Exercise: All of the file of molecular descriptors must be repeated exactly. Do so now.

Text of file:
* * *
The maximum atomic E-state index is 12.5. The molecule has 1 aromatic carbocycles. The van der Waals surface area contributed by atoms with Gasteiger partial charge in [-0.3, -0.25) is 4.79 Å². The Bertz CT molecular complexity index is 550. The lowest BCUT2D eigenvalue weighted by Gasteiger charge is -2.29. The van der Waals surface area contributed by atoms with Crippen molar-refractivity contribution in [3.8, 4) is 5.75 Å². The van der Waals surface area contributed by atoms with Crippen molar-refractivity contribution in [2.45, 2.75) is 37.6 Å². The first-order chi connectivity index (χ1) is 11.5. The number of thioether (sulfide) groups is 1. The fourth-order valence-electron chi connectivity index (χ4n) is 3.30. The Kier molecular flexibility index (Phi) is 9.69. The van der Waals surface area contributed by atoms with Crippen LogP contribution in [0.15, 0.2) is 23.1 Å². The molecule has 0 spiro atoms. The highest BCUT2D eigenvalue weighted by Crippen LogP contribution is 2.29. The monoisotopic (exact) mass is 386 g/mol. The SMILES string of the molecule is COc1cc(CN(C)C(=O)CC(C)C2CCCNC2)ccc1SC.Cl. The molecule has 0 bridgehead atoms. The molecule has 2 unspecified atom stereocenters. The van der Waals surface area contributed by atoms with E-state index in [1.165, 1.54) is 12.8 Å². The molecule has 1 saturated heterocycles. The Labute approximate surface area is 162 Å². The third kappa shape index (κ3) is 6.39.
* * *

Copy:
The maximum atomic E-state index is 12.5. The molecule has 1 aromatic carbocycles. The van der Waals surface area contributed by atoms with Gasteiger partial charge in [-0.3, -0.25) is 4.79 Å². The Bertz CT molecular complexity index is 550. The lowest BCUT2D eigenvalue weighted by Gasteiger charge is -2.29. The van der Waals surface area contributed by atoms with Crippen molar-refractivity contribution in [3.8, 4) is 5.75 Å². The van der Waals surface area contributed by atoms with Crippen molar-refractivity contribution in [2.45, 2.75) is 37.6 Å². The first-order chi connectivity index (χ1) is 11.5. The number of thioether (sulfide) groups is 1. The fourth-order valence-electron chi connectivity index (χ4n) is 3.30. The Kier molecular flexibility index (Phi) is 9.69. The van der Waals surface area contributed by atoms with Crippen LogP contribution in [0.15, 0.2) is 23.1 Å². The molecule has 0 spiro atoms. The highest BCUT2D eigenvalue weighted by Crippen LogP contribution is 2.29. The monoisotopic (exact) mass is 386 g/mol. The SMILES string of the molecule is COc1cc(CN(C)C(=O)CC(C)C2CCCNC2)ccc1SC.Cl. The molecule has 0 bridgehead atoms. The molecule has 2 unspecified atom stereocenters. The van der Waals surface area contributed by atoms with E-state index in [1.165, 1.54) is 12.8 Å². The molecule has 1 saturated heterocycles. The Labute approximate surface area is 162 Å². The third kappa shape index (κ3) is 6.39.